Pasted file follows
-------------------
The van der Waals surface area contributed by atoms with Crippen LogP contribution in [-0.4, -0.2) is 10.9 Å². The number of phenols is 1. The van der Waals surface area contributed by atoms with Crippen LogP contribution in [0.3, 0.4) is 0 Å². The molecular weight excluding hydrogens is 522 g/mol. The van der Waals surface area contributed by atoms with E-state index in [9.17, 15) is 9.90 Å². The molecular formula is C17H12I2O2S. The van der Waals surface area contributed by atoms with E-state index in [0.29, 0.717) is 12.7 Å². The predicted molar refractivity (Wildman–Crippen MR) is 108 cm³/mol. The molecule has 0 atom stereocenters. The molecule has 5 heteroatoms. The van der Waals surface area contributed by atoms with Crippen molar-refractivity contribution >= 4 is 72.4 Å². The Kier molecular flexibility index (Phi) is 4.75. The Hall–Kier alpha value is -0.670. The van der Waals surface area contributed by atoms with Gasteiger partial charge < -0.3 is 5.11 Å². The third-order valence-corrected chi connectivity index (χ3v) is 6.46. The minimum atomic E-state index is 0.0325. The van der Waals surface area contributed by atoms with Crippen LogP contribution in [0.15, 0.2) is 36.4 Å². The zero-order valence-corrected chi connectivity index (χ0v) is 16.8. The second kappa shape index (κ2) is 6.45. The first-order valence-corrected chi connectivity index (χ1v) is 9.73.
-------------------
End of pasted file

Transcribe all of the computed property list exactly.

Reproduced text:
The van der Waals surface area contributed by atoms with Crippen LogP contribution in [-0.4, -0.2) is 10.9 Å². The number of phenols is 1. The van der Waals surface area contributed by atoms with Crippen LogP contribution in [0.3, 0.4) is 0 Å². The molecular weight excluding hydrogens is 522 g/mol. The van der Waals surface area contributed by atoms with E-state index in [9.17, 15) is 9.90 Å². The molecular formula is C17H12I2O2S. The van der Waals surface area contributed by atoms with E-state index in [0.29, 0.717) is 12.7 Å². The predicted molar refractivity (Wildman–Crippen MR) is 108 cm³/mol. The molecule has 0 atom stereocenters. The molecule has 5 heteroatoms. The van der Waals surface area contributed by atoms with Crippen molar-refractivity contribution >= 4 is 72.4 Å². The Kier molecular flexibility index (Phi) is 4.75. The Hall–Kier alpha value is -0.670. The van der Waals surface area contributed by atoms with Gasteiger partial charge < -0.3 is 5.11 Å². The third-order valence-corrected chi connectivity index (χ3v) is 6.46. The minimum atomic E-state index is 0.0325. The van der Waals surface area contributed by atoms with Crippen LogP contribution in [0.15, 0.2) is 36.4 Å². The zero-order valence-corrected chi connectivity index (χ0v) is 16.8. The second kappa shape index (κ2) is 6.45. The first-order valence-corrected chi connectivity index (χ1v) is 9.73.